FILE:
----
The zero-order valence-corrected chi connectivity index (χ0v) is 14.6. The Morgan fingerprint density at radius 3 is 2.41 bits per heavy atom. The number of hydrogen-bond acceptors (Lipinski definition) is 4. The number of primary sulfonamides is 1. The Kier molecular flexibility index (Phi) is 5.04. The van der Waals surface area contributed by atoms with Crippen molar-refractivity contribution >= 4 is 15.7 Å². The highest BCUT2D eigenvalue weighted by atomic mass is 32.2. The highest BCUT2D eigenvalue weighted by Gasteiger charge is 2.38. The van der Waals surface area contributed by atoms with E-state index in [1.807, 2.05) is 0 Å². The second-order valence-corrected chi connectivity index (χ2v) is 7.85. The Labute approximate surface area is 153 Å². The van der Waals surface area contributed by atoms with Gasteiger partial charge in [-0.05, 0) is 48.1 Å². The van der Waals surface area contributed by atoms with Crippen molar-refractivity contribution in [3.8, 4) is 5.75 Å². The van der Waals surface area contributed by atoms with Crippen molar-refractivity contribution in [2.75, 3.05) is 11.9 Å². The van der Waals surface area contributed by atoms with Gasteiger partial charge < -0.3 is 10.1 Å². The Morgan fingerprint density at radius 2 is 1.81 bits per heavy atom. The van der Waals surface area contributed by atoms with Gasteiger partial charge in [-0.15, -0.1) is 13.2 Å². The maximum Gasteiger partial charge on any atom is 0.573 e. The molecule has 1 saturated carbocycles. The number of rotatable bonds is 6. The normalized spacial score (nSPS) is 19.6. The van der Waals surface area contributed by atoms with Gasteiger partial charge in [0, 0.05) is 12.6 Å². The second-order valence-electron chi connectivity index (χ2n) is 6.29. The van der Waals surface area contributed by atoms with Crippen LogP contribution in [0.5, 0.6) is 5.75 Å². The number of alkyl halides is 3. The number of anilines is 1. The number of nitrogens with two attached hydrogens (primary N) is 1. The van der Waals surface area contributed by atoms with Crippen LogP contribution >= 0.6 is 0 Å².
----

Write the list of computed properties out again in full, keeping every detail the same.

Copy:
The zero-order valence-corrected chi connectivity index (χ0v) is 14.6. The Morgan fingerprint density at radius 3 is 2.41 bits per heavy atom. The number of hydrogen-bond acceptors (Lipinski definition) is 4. The number of primary sulfonamides is 1. The Kier molecular flexibility index (Phi) is 5.04. The van der Waals surface area contributed by atoms with Crippen molar-refractivity contribution >= 4 is 15.7 Å². The highest BCUT2D eigenvalue weighted by atomic mass is 32.2. The highest BCUT2D eigenvalue weighted by Gasteiger charge is 2.38. The van der Waals surface area contributed by atoms with E-state index in [1.807, 2.05) is 0 Å². The second-order valence-corrected chi connectivity index (χ2v) is 7.85. The Labute approximate surface area is 153 Å². The van der Waals surface area contributed by atoms with Gasteiger partial charge in [-0.05, 0) is 48.1 Å². The van der Waals surface area contributed by atoms with Crippen molar-refractivity contribution in [3.8, 4) is 5.75 Å². The van der Waals surface area contributed by atoms with Crippen molar-refractivity contribution in [2.75, 3.05) is 11.9 Å². The van der Waals surface area contributed by atoms with Gasteiger partial charge < -0.3 is 10.1 Å². The Morgan fingerprint density at radius 2 is 1.81 bits per heavy atom. The van der Waals surface area contributed by atoms with Gasteiger partial charge in [-0.15, -0.1) is 13.2 Å². The maximum Gasteiger partial charge on any atom is 0.573 e. The molecule has 1 saturated carbocycles. The number of rotatable bonds is 6. The normalized spacial score (nSPS) is 19.6. The van der Waals surface area contributed by atoms with Gasteiger partial charge in [0, 0.05) is 12.6 Å². The second-order valence-electron chi connectivity index (χ2n) is 6.29. The van der Waals surface area contributed by atoms with Crippen LogP contribution in [0.5, 0.6) is 5.75 Å². The number of alkyl halides is 3. The number of anilines is 1. The number of nitrogens with two attached hydrogens (primary N) is 1. The van der Waals surface area contributed by atoms with Crippen LogP contribution >= 0.6 is 0 Å².